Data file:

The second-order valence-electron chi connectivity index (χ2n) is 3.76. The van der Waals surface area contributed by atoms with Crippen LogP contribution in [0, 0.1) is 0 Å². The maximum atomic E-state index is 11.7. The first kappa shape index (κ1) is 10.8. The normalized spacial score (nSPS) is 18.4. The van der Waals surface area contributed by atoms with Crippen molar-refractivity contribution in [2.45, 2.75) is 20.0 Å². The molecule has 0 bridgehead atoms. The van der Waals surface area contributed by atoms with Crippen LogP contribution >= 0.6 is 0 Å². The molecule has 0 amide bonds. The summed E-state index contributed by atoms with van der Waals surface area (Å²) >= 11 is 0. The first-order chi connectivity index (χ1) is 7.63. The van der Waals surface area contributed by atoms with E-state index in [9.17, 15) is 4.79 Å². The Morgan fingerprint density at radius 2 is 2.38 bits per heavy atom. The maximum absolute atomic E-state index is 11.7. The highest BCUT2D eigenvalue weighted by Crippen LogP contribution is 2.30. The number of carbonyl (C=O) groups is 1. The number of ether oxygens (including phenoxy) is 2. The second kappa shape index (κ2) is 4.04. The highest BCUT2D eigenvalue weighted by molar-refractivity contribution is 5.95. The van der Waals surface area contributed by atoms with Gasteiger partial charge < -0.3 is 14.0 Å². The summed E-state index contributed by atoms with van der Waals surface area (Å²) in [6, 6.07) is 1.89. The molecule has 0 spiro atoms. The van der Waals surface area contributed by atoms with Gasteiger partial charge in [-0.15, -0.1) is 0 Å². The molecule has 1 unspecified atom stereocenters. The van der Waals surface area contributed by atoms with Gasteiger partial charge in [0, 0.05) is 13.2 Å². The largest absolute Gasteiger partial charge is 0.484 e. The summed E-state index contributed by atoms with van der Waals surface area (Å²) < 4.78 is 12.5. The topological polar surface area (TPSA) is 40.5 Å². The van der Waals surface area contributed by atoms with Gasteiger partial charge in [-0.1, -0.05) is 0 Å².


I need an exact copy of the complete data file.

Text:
The second-order valence-electron chi connectivity index (χ2n) is 3.76. The van der Waals surface area contributed by atoms with Crippen LogP contribution in [0, 0.1) is 0 Å². The maximum atomic E-state index is 11.7. The first kappa shape index (κ1) is 10.8. The normalized spacial score (nSPS) is 18.4. The van der Waals surface area contributed by atoms with Crippen molar-refractivity contribution in [2.45, 2.75) is 20.0 Å². The molecule has 0 bridgehead atoms. The van der Waals surface area contributed by atoms with Crippen LogP contribution >= 0.6 is 0 Å². The molecule has 0 amide bonds. The summed E-state index contributed by atoms with van der Waals surface area (Å²) >= 11 is 0. The first-order chi connectivity index (χ1) is 7.63. The van der Waals surface area contributed by atoms with E-state index in [9.17, 15) is 4.79 Å². The Morgan fingerprint density at radius 2 is 2.38 bits per heavy atom. The maximum absolute atomic E-state index is 11.7. The highest BCUT2D eigenvalue weighted by Crippen LogP contribution is 2.30. The number of carbonyl (C=O) groups is 1. The number of ether oxygens (including phenoxy) is 2. The second kappa shape index (κ2) is 4.04. The highest BCUT2D eigenvalue weighted by molar-refractivity contribution is 5.95. The van der Waals surface area contributed by atoms with Gasteiger partial charge < -0.3 is 14.0 Å². The summed E-state index contributed by atoms with van der Waals surface area (Å²) in [6, 6.07) is 1.89. The molecule has 0 spiro atoms. The van der Waals surface area contributed by atoms with Gasteiger partial charge in [-0.15, -0.1) is 0 Å². The molecule has 1 unspecified atom stereocenters. The van der Waals surface area contributed by atoms with Gasteiger partial charge in [0, 0.05) is 13.2 Å². The largest absolute Gasteiger partial charge is 0.484 e. The summed E-state index contributed by atoms with van der Waals surface area (Å²) < 4.78 is 12.5. The topological polar surface area (TPSA) is 40.5 Å². The van der Waals surface area contributed by atoms with Gasteiger partial charge in [-0.1, -0.05) is 0 Å².